Attracting A Fridge Magnet

, | San Diego, CA, USA | Right | November 28, 2015

(I am in the business of buying items from auctions and selling them online. This guy had one of the most interesting haggling techniques over a practically new mini fridge. This conversation occurred over several days through text message.)

Customer: “Still have the mini fridge?”

Me: “Yes, it’s still available.”

Customer: “I was wondering if you would take $50 for it.”

Me: “I can’t for that low. I’m sorry.”

Customer: “What’s the lowest you will go?”

Me: “$75.”

Customer: “$50 max. It has a scratch and a dent. I see it in the pics.”

Me: “That’s why I’m asking so low. It’s worth $150. Thanks, anyway.”

Customer: “$75 is not low.”

(Three hours later:)

Customer: “Well, what’s the lowest?”

(I decided not to respond as I had already told him my lowest price and we had too big of a discrepancy to continue.)

Customer #2: “Hello, do you still have the mini fridge?”

Me: “Yes, I still have it.”

Customer #2: “How much is it?”

Me: “$85.”

Customer #2: “I’ll give you $50.”

(I start to wonder if this is the same guy. Since I was using an anonymous texting service, texts come through as separate threads rather than one conversational string between two people. I go back and look at the previous string and realize this is the same person, as if I won’t recognize that it’s the same number.)

Me: “Lowest I can do is $75.”

Customer: “Is it in perfect condition?”

Me: “We discussed this last night. The price has not changed. You are clearly interested. Why don’t you come have a look? The scratch on the outside has no effect on the functionality of the fridge. The inside is pristine, like new. You can purchase it for $75 or you can go to the store and buy a new one for over $150 or look for a smaller fridge that fits in your budget. $75 is the lowest I will go. Let me know if you are interested.”

Customer: “Not interested for $75.”

Me: “Best of luck to you.”

Customer: “You’re too far, anyway. You live in the middle of nowhere.”

Me: “…Then why did you contact me?”

Customer: “Cuz I’ll go for $50, duh.”

Me: “Haha, okay. Have a good one, man.”

(Four days later, guess who texts again…)

Customer: “Will you take $50 for the fridge?”

Me: “It’s still $85. Please stop asking if I will take $50. If you want it, the lowest is $75. If not, please look elsewhere.”

Customer: “D*** it.”

(Over a month later, I have since sold the fridge for the price I was asking and have acquired two more.)

New Customer: “Hello, do you still have the fridge?”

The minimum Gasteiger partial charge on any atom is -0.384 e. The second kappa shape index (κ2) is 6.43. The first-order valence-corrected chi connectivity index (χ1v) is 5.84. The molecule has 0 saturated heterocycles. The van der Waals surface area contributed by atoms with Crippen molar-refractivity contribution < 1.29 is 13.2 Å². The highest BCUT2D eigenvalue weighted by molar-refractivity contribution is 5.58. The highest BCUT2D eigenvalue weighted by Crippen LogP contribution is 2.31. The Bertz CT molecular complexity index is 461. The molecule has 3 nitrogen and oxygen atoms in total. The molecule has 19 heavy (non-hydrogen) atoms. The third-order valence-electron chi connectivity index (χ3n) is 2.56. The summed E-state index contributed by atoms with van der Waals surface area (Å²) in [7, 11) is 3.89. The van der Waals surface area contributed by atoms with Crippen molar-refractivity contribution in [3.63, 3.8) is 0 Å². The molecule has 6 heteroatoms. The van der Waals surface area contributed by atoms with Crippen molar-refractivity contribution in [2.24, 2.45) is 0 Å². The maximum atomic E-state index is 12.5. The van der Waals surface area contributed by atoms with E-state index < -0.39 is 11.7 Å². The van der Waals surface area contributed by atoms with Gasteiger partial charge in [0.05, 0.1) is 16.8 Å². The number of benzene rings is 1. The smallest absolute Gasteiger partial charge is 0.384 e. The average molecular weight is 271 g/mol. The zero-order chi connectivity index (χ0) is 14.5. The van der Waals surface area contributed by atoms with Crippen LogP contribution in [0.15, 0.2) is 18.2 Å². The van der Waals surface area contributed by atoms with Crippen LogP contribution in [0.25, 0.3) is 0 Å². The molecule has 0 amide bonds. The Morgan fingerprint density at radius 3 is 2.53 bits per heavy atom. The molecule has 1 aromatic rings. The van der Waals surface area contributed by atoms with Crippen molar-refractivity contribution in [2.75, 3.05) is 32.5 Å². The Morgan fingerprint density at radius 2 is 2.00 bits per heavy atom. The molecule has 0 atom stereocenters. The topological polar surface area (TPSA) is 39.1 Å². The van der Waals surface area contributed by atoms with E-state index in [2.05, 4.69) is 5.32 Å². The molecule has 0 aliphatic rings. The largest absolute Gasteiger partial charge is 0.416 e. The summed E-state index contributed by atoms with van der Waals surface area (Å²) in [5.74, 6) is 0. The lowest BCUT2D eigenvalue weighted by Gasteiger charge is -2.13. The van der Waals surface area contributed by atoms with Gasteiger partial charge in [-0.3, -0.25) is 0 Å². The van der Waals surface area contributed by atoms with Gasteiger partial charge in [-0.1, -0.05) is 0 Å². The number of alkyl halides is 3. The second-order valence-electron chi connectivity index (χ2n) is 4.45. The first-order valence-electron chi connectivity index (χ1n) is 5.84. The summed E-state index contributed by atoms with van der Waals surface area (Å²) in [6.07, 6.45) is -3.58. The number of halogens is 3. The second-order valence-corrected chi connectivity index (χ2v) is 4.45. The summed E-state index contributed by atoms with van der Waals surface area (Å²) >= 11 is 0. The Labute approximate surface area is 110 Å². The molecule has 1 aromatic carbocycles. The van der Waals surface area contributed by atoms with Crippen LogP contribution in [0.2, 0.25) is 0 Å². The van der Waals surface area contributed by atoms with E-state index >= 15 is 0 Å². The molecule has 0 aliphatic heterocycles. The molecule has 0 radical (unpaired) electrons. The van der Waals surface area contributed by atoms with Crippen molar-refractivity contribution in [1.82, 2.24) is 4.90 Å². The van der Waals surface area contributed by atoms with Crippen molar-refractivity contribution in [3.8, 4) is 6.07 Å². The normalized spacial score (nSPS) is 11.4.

Me: “Yes, it’s still available.”

New Customer: “Will you take $40?”

Me: “I’ve got two posted, one for $90 that’s brand new and another for $75 that’s not… So, no, I can’t do $40. I could do $80 for the new and $60 for the other.”

New Customer: “All right, thanks.”

(My boyfriend jokingly suggests that maybe this is the same guy. We laugh and poke fun and play ‘what if,’ but I decide to go back through my texts and check. It is A MONTH AND THREE DAYS since our last contact, and sure enough, IT’S HIM.)

Me: “If you’re asking about the one we talked about last month, I sold that weeks ago for full price. These are new fridges I have.”

Customer: “Crap.”

‘Surprise’-ingly Good Parenting

| Calgary, AB, Canada | Right | November 27, 2015

(Our store is known for our “surprise bags”, where, for a few bucks, you get six randomly chosen accessories that are gathered from the old stock sent back to corporate. To keep the element of surprise, the bags are colored blue and not very opaque, which means that a lot of curious customers will tear open the bags to see what’s inside. I come around the corner and I see a young girl pull a long thin hair clip out of the bag where it had been against the plastic and uses it to try to wedge the bag open. If they’re really young kids, we usually just tell them that they can’t do that and deal with the bag, but this girl looks to be about ten and should know better.)

Me: “Excuse me, you can’t open that.”

Girl: *startled that she had been caught* “I didn’t open it.”

(What I didn’t notice this that at the same time I caught the girl, so did her mother.)

Mother: *to daughter* “What are you doing?!”

Girl: “Nothing.”

Me: “Your daughter was opening one of the surprise bags.”

Girl: “No, I wasn’t!”

Mother: *to me* “Oh, I know. I saw her do it.”

Girl: “I wasn’t opening it!”

Mother: “Then what were you doing?”

Girl: “…”

Me: “Don’t worry about it. Our policy is that we can’t force you to buy it. But, unfortunately I’m going to have to take the bag and put it in our damaged products bins.”